The consensus in the PhD program assumes everyone is already equipped with a very brief atlases, we then pick an area that we want to work on, study the side streets (by reading recent literature) and discover new ones with our names on it. That is exactly what my professors have been telling me: don’t spend too much time on the courses we take at graduate level; instead, focus on reading papers and fishing ideas.

The large number of papers we had to read made it impossible for me to explore all possible side streets. I had to abandon my system of learning, without constructing my own road-map through the maze, I lost the main picture and soon all the effort seemed pointless. I spent more time reading papers and hoped that the quantity would make the difference.

Apparently, this did not make me a good researcher. The ideas I had were random pieces that did not seem to fit anywhere in my atlases. In fact, my atlases of economic theories did not get more elaborated in the past four years, it just had a lot more “side streets” scattered all over. Some people were able to reverse engineer and recover the atlases from the side streets, but this is not how things work for me. I need to construct the atlases before setting out for an expedition. Unfortunately I did not have the atlases ready when I entered the PhD program, and the design of the program did not allow me the time to slowly work through it.

On a (less depressing) side note, I am quite optimistic about law school. From what I heard read, the skill set that I am going to acquire in law school is not about discovering unknown side streets; rather, it was more about studying the atlases, knowing the nuance in every corner and turn and eventually navigating through the same map, leading the attention down to the right main street/side street.

============

第二部分,关于我的性格和读PhD的反思

Snow (in an engineering PhD program) had some quite interesting add-ons to my previous post. Contrary to my situation, Snow is doing pretty well in the PhD program; yet she shared my concerns about our different cognitive styles.

Snow described her maneuver in the PhD program as a process of collecting problem-solvers. As her research proceeds, she spots “problems” and then she would search for methods that specifically solves each “problem” and get used to apply it if the same problem shows up again in the future. Her main concern was that in this way, she only acquired the techniques to operate those methods without an understanding of why. Her “tool kit” for solving problems is extremely random and might not come handy when she faces “original” problems that cannot be reduced to problems already solved.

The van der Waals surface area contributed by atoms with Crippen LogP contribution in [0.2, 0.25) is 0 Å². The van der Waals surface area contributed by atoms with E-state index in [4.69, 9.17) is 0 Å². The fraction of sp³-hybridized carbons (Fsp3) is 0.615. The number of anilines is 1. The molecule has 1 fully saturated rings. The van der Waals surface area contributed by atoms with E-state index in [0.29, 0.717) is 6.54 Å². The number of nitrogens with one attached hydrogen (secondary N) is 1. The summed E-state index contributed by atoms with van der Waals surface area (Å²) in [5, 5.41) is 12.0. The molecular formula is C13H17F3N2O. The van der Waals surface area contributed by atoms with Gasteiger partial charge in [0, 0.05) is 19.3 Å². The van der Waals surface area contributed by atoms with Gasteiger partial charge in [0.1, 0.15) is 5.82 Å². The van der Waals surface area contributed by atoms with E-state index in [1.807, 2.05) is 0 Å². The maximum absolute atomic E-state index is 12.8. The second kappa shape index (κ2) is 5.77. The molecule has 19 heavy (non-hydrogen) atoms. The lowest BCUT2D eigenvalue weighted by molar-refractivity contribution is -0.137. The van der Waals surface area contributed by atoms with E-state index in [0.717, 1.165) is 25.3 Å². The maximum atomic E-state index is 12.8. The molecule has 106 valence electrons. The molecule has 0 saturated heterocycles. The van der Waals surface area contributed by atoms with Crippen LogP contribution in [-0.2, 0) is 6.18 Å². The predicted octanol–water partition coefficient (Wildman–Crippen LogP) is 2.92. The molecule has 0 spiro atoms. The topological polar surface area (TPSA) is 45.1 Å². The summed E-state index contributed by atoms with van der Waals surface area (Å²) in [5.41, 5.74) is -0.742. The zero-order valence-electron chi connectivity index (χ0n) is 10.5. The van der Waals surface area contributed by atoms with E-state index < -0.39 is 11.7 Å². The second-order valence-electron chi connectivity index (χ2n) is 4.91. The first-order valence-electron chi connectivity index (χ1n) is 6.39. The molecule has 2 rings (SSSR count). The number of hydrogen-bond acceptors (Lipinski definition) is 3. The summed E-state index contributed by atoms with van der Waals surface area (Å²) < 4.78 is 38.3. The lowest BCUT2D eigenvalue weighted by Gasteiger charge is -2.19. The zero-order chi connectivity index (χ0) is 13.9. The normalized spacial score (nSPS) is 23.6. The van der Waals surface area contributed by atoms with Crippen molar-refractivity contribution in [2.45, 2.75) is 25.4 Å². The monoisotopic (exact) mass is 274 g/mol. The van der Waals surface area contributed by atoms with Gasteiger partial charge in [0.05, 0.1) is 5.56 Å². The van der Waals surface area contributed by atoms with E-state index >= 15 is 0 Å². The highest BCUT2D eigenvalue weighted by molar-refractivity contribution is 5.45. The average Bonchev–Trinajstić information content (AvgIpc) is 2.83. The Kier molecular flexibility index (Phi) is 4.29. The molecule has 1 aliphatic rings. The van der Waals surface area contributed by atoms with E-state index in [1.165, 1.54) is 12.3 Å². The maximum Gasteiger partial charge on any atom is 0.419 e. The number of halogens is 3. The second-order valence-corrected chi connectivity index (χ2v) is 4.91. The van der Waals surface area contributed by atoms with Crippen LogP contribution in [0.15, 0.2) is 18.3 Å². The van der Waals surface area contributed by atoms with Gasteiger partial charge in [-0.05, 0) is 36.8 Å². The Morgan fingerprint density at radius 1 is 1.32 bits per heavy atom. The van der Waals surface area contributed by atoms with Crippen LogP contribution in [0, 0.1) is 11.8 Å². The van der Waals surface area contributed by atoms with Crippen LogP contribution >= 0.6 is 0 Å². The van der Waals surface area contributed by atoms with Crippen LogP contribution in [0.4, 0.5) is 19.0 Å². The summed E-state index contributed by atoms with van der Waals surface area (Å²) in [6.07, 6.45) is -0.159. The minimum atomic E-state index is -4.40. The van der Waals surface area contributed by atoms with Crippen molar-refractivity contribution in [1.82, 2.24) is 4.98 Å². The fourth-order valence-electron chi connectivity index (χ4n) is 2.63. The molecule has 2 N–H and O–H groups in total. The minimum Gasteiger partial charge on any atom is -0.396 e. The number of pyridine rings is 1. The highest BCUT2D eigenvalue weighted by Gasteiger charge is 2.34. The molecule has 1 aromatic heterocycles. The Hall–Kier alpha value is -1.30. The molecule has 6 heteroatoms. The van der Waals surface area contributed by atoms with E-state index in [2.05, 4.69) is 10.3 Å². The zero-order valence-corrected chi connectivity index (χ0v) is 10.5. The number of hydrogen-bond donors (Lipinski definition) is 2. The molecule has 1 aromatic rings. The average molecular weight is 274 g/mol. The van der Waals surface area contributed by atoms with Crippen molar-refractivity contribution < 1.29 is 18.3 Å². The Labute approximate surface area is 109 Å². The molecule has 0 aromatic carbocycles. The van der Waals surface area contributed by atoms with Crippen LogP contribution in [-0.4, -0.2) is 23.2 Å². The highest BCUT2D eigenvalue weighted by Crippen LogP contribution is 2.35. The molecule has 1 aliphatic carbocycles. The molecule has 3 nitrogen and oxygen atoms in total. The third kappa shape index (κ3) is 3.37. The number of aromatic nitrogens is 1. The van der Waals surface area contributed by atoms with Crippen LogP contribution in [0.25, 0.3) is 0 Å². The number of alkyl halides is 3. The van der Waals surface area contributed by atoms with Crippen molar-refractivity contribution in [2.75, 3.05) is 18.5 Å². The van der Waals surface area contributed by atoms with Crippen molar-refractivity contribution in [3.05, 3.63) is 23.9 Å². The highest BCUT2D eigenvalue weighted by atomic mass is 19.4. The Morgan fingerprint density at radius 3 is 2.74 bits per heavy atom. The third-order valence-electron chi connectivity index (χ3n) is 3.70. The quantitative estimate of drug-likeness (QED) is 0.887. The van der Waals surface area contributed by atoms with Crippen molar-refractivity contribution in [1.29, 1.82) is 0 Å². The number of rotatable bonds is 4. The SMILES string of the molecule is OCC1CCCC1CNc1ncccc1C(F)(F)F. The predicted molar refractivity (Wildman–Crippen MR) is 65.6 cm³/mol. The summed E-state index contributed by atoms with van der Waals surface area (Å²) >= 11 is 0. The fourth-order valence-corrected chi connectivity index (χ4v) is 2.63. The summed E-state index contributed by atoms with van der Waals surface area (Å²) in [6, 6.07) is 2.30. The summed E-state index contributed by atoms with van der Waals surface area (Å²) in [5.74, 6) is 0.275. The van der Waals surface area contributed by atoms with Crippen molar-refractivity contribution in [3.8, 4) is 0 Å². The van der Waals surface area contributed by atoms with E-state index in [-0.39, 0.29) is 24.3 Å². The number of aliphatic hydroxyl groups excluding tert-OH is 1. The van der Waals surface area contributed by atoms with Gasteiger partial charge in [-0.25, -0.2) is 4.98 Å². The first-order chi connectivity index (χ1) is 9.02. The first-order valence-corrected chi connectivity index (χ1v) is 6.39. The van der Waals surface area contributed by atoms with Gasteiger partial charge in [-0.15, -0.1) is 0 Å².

I admire her way of approaching research, and Snow feels the same about mine (despite I did not make it to the end–”it’s the choice of what’s easy and what’s right” she claimed.) I guess the greener-grass-mindset plays a huge role in our admiration to each other’s cognitive style. But considering her success (and my failure) in the PhD program, I think it confirms my theory about why I failed.



Our discussion did not quite end there. Snow pointed out an interesting point that I have always overlooked–personality. In fact, I think I have been trying to avoid the thought of personality as a cause of my failure. It seems to me that personality is something I was born with and I should have been aware of. If personality was the reason that I did not do well in PhD program, it feels like I have failed myself for not making a well-informed decision years ago.

Anyway, Snow was able to articulate some rather vague intuitions I had, and I finally came face to face with my enemy–or rather, the little girl within.

Snow and I both have some sense of insecurity, but we deal with different mechanisms. She is able to detach her feelings from other’s opinions (I admire her for this takes a big heart and clearly I don’t have that). For me, there is always this childish longing for evaluation and my sense of securities came only with the sense of relative standing. I was never afraid of being placed behind my peers–if it means anything at all, it was just my way of figuring out a direction to go. I need relative standing to determine if my studying habits need to be modified, and I need relative standing to gauge my progress.

In PhD program, relative standing was the one thing that I could never get. The nature of PhD implies it involves the exploration of unknown territories, there are no predecessors to establish a relative scale of standing–at least there is not supposed to be a huge population of predecessors for it would mean your research topic has already been well exploited. My peers were working on different fields and topics and we were not even placed on the same scale to be evaluated.

As a result, I turned to more superficial “relative standings” like someone already had a paper of 42 pages, someone’s paper is not yet complete but the model is developed, someone already established a series of testable hypothesis from their model and etc. My childish competitiveness brought about a lot of stress which eventually confused me and hindered my progress in the program.

On another hand, this somehow justifies my decision of going to law school–rankings, GPAs and etc, relative standing is how students are measured. It will be a different type of pressure–the pressure to outperform your peers and move up the scale; but I have been much better handling this kind of pressure rather than the uncertainty of not being evaluated in PhD program.